"The reason I have this energy is because I'm from the Caribbean coast of Nicaragua, so I'm Caribbean," she says. "I have a Caribbean energy that's very high-speed, almost Cuban."

This is the woman the Denver Business Journal in 2003 named one of its "Outstanding Women in Business," noting that "of the 10 new Denver City Council members, three completed Mestiza's leadership program, as did the first Hispanic to become a manager at Denver International Airport."

Mayor John Hickenlooper says he's one of her biggest fans.

"Long before I ever got into public service, she was creating visions and making sure they got realized," he says. "She's remarkably successful, both in what she says and what she does. I think she's a role model for a tremendous number of young women."

Three years ago, when Lourdes Estrada-

Salinero wanted to network after moving to Denver for a job as director of process and performance at Xcel Energy, she received some key advice from Cynthia Evans, the company's vice president for Colorado.

"She told me, 'If there's one Hispanic you have to meet in Denver's Hispanic community, it's Juana Bordas,"' recalls Estrada-Salinero. "That's everyone's perception of her. She's a mover and shaker, a change-agent for all Hispanics in this community."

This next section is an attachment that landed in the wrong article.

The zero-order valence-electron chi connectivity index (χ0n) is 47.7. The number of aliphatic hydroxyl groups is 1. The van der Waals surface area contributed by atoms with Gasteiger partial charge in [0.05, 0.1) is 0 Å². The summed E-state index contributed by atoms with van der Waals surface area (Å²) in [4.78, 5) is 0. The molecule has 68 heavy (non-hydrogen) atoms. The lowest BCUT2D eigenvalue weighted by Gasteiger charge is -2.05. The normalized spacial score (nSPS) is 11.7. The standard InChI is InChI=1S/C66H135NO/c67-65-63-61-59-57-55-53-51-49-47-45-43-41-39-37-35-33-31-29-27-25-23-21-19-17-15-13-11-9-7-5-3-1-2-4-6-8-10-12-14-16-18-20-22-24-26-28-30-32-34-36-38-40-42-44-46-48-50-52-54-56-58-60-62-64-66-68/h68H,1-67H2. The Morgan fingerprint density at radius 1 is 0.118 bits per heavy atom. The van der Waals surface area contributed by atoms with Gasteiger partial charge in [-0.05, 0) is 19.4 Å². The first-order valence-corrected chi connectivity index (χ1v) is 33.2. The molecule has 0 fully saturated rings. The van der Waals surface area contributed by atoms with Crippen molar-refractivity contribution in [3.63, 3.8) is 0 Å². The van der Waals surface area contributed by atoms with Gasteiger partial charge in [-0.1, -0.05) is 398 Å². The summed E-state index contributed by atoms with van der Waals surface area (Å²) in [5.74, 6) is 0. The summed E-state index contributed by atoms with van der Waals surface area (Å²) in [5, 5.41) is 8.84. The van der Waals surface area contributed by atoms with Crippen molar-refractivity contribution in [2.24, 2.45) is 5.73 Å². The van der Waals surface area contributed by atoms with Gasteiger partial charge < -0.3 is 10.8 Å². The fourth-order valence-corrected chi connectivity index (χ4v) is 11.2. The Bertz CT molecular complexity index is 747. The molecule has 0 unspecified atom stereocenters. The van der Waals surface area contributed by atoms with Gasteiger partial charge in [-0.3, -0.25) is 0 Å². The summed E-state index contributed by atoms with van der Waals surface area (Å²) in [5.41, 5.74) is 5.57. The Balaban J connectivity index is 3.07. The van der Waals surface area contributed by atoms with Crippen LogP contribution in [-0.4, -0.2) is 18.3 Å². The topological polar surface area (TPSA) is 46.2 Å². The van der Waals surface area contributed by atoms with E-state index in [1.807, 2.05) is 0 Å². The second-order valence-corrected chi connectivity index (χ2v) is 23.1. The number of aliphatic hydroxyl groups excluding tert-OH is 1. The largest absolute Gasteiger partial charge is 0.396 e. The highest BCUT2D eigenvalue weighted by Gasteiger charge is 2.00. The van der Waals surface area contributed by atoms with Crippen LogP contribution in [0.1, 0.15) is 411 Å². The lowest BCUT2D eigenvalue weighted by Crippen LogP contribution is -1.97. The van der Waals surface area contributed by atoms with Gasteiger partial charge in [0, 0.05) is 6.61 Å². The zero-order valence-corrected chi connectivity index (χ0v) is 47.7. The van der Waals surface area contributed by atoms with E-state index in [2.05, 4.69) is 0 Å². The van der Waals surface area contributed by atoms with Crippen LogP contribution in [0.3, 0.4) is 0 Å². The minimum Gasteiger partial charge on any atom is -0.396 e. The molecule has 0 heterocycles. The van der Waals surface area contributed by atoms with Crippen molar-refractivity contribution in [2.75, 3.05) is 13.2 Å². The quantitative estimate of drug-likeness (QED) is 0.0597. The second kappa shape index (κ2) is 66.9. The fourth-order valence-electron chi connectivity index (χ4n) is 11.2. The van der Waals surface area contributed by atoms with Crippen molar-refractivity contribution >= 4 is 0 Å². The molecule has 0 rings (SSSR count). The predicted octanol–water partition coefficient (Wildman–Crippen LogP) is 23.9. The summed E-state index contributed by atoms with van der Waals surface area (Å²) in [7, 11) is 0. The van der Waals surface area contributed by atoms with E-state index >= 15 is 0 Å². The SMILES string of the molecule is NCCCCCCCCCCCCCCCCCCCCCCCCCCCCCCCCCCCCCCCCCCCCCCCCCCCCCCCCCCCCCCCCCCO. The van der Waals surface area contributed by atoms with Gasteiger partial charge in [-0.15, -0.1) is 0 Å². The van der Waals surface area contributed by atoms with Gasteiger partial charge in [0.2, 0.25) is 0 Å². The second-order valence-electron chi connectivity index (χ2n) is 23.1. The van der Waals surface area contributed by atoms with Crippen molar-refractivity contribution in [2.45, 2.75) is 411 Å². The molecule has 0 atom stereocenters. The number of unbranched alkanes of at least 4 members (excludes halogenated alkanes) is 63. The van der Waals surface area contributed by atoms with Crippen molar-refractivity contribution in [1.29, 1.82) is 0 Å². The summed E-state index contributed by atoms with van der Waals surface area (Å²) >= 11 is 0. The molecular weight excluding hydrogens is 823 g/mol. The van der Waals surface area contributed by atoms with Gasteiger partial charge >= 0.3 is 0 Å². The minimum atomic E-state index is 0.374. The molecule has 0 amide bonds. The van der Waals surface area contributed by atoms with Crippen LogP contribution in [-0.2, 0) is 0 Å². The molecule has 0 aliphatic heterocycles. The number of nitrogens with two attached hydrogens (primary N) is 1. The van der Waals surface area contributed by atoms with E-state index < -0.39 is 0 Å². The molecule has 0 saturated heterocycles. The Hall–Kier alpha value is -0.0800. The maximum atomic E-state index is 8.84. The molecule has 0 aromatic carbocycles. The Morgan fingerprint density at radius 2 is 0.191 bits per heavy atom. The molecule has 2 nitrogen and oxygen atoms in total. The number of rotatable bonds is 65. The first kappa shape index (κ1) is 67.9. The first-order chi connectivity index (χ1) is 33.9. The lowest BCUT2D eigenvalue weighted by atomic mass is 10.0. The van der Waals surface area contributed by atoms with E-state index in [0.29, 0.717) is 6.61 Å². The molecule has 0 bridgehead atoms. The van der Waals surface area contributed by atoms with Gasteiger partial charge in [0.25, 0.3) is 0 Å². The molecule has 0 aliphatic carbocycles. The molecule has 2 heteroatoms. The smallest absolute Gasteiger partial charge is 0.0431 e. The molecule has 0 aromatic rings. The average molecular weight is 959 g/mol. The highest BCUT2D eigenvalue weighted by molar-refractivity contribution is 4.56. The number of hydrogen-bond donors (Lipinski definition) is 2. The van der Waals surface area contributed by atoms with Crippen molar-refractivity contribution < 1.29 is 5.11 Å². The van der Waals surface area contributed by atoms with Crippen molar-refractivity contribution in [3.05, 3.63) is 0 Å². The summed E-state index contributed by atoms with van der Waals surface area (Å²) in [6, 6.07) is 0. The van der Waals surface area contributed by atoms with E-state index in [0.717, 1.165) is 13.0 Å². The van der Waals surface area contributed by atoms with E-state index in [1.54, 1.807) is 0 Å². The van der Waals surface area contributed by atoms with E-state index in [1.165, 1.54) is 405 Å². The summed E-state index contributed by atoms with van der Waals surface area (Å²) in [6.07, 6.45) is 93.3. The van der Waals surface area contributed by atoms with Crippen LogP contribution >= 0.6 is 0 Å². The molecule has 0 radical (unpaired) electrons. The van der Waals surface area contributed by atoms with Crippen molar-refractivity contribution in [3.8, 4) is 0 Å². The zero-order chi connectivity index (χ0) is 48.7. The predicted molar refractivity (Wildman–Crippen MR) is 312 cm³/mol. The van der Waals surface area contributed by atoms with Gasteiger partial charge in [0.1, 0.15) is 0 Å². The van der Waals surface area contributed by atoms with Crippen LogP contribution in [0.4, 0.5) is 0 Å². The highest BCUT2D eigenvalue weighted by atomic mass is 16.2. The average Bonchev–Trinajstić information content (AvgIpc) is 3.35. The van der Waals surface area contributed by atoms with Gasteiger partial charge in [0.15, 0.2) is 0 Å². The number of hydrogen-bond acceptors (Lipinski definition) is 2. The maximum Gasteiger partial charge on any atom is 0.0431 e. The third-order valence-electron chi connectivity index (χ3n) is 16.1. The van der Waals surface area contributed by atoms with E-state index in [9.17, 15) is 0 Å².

"She's a great believer in Latina leadership, but also in women of color," says Lucille Echohawk, an American Indian who works as senior specialist of Indian child welfare at the Casey Family Foundation.

"We belonged to an informal group called Colorado Women of Color, and she was the heartbeat of that. Others like me would pitch in, but Juana was always the glue."

Her community activism includes serving on the advisory board for Federico Peña after he was elected Denver's first Hispanic mayor.